Christian discussion of nakedness and modesty has to go back to the story of creation and fall in Genesis 2-3 (the so-called Yahwist or J-narrative). This narrative seems to begin with the affirmation of nakedness and ends with the Lord God clothing the naked bodies of Adam and Eve. This has been taken by Jewish and Christian teachers as an endorsement of the need for modesty in a fallen world.
In this account the Lord God formed the man (Adam) from the dust of the earth and breathed into his nostrils the breath of life. The Lord placed the man in a beautiful garden (Eden) to till it and take care of it. He was given permission to eat freely of every tree in the garden except for the tree of the knowledge of good and evil, “for in the day you eat of it you shall surely die.”
Then the Lord God formed all the animals of the earth and every bird of the air and brought them to the man to see what he would call them, so that the man would not be alone. The man became a scientist and gave names to all the animals. “But for the man there was not found a helper as his partner.” Since the Priestly creation story in Genesis 1 gives humankind the command to “be fruitful and multiply,” being a “helper” could mean providing the partner for procreation as well as Adam’s assistance in tending the garden. So out of the man the Lord God created a woman (Eve), the mother of humankind, whom Adam declares to be “bone of my bone and flesh of my flesh.” They would cling to each other and “become one flesh.” The Genesis narrator says that “the man and his wife were both naked, and were not ashamed.” Being naked is the natural state of humankind.
I won’t rehearse here the story of the temptation by the serpent to get Eve to eat of the fruit of the tree of the knowledge of good and evil, who also gave a piece of the forbidden fruit to Adam to eat. It’s a fascinating account since seduction and rationalization for giving into it is a constant human situation. But the first result of disobeying God’s command is that “the eyes of both of them were opened, and they knew that they were naked; and they sewed fig leaves together and made loin cloths for themselves.” Eating the forbidden fruit made them aware of things they had not been aware of before. In a sense by making loin cloths, specifically coverings for their genitals, they were intentionally hiding their most intimate parts from God and from each other. This was not because they suddenly discovered modesty. It was because their relationship with God and with each other was impaired by their knowing act of disobeying God. Intimate relationships had been damaged and so they covered their intimate parts by which, as the Bible says, they “know” others.
Secondly, they hid themselves from the Lord when they heard the sound of him walking in the garden. When the Lord called them out from hiding, Adam’s excuse was “I was afraid, because I was naked, and I hid myself.” God knew immediately they had eaten of the tree, because otherwise how would they have known they were naked. The word translated “naked” here actually means “exposed.” The Lord questions Adam, “Who told you that you were naked? Have you eaten from the tree of which I commanded you not to eat?” With that the blaming game began: Adam blamed Eve for giving him the fruit and Eve blamed the serpent for causing her to disbelieve God’s word.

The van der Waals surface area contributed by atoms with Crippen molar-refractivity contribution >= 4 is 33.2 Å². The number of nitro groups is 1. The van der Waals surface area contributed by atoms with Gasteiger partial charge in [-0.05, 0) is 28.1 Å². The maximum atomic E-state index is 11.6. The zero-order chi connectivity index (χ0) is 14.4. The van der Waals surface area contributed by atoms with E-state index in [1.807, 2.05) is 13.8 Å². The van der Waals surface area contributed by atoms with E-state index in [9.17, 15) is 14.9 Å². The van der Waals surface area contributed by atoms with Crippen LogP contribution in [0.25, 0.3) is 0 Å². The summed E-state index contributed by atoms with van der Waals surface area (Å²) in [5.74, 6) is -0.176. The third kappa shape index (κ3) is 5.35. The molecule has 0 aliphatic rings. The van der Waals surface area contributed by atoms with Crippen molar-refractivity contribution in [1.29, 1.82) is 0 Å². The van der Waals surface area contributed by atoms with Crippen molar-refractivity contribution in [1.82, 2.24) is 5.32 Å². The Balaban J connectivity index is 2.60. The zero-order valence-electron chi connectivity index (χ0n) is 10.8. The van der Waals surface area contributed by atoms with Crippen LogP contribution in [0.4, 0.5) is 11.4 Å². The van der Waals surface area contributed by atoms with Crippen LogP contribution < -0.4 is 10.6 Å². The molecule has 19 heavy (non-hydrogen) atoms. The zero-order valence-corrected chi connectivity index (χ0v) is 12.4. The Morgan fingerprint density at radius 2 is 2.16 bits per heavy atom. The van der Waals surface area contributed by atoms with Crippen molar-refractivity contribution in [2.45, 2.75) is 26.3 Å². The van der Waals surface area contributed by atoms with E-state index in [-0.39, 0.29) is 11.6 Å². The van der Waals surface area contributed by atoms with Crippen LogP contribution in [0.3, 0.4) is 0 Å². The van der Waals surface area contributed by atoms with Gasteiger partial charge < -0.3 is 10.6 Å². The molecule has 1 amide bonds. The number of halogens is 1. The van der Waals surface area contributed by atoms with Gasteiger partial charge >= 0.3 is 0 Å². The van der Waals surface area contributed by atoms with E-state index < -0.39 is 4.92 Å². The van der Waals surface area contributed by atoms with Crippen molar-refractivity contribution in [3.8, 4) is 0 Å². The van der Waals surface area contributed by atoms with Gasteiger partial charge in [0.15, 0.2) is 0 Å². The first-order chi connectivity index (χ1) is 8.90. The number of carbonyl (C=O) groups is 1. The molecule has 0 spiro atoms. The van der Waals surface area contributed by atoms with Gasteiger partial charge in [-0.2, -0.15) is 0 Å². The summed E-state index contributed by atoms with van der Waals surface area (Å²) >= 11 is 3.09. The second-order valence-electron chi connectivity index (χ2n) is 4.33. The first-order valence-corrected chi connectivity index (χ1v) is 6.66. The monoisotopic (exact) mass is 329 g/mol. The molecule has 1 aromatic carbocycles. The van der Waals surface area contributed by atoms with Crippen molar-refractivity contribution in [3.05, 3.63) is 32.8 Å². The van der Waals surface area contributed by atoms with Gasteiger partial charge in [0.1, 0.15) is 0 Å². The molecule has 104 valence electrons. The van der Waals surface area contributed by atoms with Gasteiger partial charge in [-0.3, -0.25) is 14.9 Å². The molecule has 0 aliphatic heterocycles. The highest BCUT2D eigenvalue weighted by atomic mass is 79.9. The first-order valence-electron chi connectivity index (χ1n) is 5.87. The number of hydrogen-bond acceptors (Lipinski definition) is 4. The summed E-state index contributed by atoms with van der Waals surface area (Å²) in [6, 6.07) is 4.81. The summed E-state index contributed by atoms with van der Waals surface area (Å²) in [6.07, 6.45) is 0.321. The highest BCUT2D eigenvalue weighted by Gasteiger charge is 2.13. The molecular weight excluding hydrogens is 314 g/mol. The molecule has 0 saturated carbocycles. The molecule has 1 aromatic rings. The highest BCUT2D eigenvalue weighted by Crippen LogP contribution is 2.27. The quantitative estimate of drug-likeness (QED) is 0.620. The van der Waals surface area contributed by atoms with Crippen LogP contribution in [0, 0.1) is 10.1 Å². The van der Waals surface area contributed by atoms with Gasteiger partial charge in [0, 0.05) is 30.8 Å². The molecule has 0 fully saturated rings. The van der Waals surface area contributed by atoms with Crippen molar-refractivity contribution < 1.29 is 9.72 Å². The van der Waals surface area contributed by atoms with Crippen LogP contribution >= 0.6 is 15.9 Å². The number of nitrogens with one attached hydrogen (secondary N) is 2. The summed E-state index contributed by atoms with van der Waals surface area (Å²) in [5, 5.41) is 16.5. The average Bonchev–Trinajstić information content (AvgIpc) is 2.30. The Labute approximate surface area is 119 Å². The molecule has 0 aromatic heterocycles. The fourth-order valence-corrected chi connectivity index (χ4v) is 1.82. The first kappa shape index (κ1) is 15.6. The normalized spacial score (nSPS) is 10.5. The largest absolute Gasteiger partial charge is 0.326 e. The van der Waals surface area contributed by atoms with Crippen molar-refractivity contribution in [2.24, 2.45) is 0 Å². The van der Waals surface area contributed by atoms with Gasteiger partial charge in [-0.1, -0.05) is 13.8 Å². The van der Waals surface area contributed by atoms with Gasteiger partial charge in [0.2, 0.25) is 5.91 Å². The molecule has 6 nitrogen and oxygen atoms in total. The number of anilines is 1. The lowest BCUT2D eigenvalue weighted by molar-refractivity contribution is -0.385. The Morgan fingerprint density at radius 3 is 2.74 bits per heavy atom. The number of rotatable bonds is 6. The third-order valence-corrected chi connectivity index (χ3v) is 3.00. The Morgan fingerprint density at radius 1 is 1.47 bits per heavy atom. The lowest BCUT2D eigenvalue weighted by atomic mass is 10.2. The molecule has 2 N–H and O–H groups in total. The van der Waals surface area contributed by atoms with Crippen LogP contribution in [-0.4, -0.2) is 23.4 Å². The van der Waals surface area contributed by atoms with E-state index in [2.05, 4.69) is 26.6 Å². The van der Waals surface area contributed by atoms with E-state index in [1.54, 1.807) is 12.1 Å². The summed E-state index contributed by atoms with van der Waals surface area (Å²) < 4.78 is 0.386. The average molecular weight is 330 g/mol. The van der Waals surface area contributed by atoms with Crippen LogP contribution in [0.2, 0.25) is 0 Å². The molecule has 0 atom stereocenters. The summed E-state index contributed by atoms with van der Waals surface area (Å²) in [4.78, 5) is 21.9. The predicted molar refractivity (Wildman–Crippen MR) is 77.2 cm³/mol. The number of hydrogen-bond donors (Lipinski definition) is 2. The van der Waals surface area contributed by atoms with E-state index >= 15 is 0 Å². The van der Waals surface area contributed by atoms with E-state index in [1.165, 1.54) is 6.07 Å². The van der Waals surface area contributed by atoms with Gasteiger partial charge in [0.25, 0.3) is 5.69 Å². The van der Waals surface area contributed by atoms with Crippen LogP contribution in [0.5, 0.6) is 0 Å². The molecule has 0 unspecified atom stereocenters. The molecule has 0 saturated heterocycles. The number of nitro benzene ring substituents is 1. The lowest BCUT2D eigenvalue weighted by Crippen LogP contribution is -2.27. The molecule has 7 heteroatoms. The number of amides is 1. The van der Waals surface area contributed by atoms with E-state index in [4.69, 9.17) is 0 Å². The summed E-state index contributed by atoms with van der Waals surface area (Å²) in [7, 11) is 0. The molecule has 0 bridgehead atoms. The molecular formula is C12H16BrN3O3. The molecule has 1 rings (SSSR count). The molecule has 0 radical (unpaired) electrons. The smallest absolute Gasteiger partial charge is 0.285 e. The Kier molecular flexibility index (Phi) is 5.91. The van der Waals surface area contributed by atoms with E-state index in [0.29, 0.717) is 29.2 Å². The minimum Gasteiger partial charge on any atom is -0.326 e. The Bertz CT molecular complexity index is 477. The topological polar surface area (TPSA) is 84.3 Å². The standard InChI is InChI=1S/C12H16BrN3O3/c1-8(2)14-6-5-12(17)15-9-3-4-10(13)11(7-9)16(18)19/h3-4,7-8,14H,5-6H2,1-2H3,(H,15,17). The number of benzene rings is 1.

Each character received punishment. The couple was expelled from the garden, lest they take also from the tree of life and live forever. But in an act of grace, “the Lord God made garments of skin for the man and his wife, and clothed them.” The text gives no reason for the Lord God making clothing. A logical guess would be for protection from the elements, which perhaps had not been an issue in the paradise garden. But nothing is said about the need for modesty or that human nakedness is wrong , if not sinful.
My Personal Experiences of Nakedness
Nakedness is not inherently sinful. We are born naked. Children in many societies may often be in a state of undress up to a certain age and in certain situations. Let me relate my own experiences of being naked with others when I was a youth.
I grew up as an urban kid in Buffalo, NY in the 1950s. But my father had friends who lived in the country whom he knew from when he worked on some farms in Western New York during the Great Depression. One family named Sherman had moved from the farm into the town of Perry, NY. We visited them several summers in a row. The older Sherman children were adults but their youngest child was a boy called Buster (his real name was Floyd) who was about a year older than me. It was from Buster that I experienced the joy of being naked and unashamed.
I slept with Buster in his bedroom in the back of the second floor of the Shermans’ large house. On the first night of our last yearly visit when 13 and he was 14, Buster proposed that we get naked because the room was hot. We did. But we increased the heat in our bodies by jumping up and down on his double bed and throwing pillows at each other until Mr. Sherman’s stern voice from downstairs issued a warning about coming up to tan some hides. (The rest of the adults had gone out to a movie.) By then we were really hot. So we just laid naked on the beds with the old rotation fan blowing on our bare bodies and fell asleep that way. It was my first experience of sleeping naked, and I liked it.
On our way back to Buffalo that year on a Sunday afternoon we visited a family that lived in the country. They had a son who was about sixteen since he had a job after school. I think his name was Roy. He invited me to go swimming in the nearby creek. We had no swim suits with us and his old suit was way too big on me. He told me that if the girls didn’t go with us we could swim naked. We did. It was my first experience of skinny-dipping, although I think by then I had had an experience of swimming naked at the YMCA on Scout Swim night.